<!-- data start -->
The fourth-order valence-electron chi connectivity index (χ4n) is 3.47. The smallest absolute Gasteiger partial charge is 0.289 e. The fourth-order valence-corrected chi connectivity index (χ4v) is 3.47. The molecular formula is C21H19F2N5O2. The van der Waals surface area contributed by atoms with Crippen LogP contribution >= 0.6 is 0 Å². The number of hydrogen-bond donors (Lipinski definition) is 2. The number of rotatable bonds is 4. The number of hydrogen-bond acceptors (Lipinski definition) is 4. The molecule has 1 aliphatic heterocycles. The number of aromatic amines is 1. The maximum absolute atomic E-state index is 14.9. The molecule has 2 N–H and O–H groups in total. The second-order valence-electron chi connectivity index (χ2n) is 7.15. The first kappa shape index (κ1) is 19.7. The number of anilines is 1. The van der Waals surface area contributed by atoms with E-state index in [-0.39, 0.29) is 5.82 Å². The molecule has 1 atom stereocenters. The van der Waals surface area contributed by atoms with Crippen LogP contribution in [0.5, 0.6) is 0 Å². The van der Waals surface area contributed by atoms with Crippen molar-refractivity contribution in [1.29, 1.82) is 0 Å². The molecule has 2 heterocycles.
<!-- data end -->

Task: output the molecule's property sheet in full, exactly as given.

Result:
The fourth-order valence-electron chi connectivity index (χ4n) is 3.47. The smallest absolute Gasteiger partial charge is 0.289 e. The fourth-order valence-corrected chi connectivity index (χ4v) is 3.47. The molecular formula is C21H19F2N5O2. The van der Waals surface area contributed by atoms with Crippen LogP contribution >= 0.6 is 0 Å². The number of hydrogen-bond donors (Lipinski definition) is 2. The number of rotatable bonds is 4. The number of hydrogen-bond acceptors (Lipinski definition) is 4. The molecule has 1 aliphatic heterocycles. The number of aromatic amines is 1. The maximum absolute atomic E-state index is 14.9. The molecule has 2 N–H and O–H groups in total. The second-order valence-electron chi connectivity index (χ2n) is 7.15. The first kappa shape index (κ1) is 19.7. The number of anilines is 1. The van der Waals surface area contributed by atoms with E-state index in [-0.39, 0.29) is 5.82 Å². The molecule has 1 atom stereocenters. The van der Waals surface area contributed by atoms with Crippen LogP contribution in [0.5, 0.6) is 0 Å². The van der Waals surface area contributed by atoms with Crippen molar-refractivity contribution in [1.29, 1.82) is 0 Å². The molecule has 2 heterocycles.